An hour later we arrived at the waterfalls.. and I even ran into some people who had been on our other tour to the Pak Ou caves. Luang Prabang and the tourist trail in general is so small that in Laos you hardly are surprised to run into the same people over and over again. On the entry of the park are many shops where you can buy drinks, souvenirs and lunch. The entry fee for this waterfall is 20,000 Kip which is equivalent to $ 3.50.

When you arrive at the falls you have to hike up a hill ( at least 1 1/2km. ) to get to the falls itself. Since I had a foot injury last February --- I was walking up the hill at my pace.... which was really slow. When you get to the bottom of the falls, it is very organized with some tables and chairs to sit on and a couple of bridges.

" WOW !! This is really beautiful !! " was what I could say about the Kuong Si waterfalls. I immediately set up my tripod on the little terrace meant for tourists in order to view the falls... I was not  happy with my first few shots... I decided to walk down to the bridge that was facing the falls. The current was very strong and the spray coming from the falls kept on getting in my way while I was taking my shots. I had to keep on getting out of my spot to a drier place just to wipe the lens of my camera and take some lightning shots with my camera in order for it not to get too wet from the spray.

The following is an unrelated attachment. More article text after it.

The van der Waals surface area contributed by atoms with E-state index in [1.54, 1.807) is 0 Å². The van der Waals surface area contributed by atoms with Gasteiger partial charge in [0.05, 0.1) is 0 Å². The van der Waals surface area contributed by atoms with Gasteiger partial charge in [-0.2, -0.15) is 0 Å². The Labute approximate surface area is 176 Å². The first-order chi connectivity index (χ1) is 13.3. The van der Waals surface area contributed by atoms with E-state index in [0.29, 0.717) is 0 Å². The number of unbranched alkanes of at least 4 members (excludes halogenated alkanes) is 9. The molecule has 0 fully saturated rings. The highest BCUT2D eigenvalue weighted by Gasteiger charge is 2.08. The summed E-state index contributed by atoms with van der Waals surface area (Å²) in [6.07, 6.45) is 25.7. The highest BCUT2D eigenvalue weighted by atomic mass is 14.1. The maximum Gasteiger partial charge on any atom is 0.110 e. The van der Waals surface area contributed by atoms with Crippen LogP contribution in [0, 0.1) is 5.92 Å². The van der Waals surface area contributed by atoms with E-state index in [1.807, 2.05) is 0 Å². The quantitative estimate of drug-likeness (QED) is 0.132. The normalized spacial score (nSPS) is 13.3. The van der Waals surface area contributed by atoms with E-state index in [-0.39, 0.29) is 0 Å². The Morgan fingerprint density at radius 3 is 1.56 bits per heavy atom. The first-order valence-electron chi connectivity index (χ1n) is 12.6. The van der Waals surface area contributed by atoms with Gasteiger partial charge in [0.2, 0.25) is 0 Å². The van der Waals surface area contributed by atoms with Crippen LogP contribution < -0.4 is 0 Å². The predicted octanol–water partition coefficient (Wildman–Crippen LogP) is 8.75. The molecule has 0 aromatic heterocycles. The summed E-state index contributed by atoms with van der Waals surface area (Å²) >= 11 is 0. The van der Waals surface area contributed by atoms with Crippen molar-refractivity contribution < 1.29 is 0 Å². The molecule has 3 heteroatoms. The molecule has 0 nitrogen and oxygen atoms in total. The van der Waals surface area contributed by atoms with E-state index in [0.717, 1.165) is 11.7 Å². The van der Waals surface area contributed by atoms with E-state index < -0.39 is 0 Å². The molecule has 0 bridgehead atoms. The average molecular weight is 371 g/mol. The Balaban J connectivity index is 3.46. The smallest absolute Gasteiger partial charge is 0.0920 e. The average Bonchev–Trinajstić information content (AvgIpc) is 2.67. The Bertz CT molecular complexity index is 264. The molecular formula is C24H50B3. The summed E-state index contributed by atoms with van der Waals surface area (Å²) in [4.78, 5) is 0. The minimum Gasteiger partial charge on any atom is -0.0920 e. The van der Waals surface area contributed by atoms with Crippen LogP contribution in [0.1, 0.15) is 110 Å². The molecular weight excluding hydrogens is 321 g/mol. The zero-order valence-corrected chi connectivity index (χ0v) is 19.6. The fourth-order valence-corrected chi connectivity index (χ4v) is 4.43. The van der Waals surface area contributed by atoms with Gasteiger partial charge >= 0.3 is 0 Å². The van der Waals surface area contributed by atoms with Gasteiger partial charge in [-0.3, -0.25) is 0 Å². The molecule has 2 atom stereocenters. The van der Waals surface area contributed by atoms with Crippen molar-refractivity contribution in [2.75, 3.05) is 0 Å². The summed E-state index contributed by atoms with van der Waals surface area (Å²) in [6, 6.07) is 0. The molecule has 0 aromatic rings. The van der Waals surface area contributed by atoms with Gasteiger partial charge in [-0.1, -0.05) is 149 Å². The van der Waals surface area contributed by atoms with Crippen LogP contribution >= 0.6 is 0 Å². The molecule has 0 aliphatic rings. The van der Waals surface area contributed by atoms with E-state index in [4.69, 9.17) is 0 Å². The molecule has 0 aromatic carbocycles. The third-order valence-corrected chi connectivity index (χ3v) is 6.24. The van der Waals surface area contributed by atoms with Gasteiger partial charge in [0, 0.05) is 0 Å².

The Kuong Si waterfalls were picture perfect!!! the view of the clear waterfall flowing into the beautiful turquoise colored pools surrounded by lush green plants was simply awesome !!! It was like spending an afternoon in paradise!!!  This waterfall is one of the tourist attractions here in Luang Prabang that surely lived up to its reputation. Luckily, the day I was at the falls, there were not that many tourists either, so it allowed us to experience the beauty in relative peace. The waterfalls consist of a 55 meter main waterfall, and several 3 meter cascades. The Kuong Si waterfall flows over a high limestone cliff through bamboo forests and tall jungle. Mists from the waterfall danced through the air as I started to take my photos of this lovely paradise. The only scary thing you should watch out for is the steps to the waterfall is quite slippery.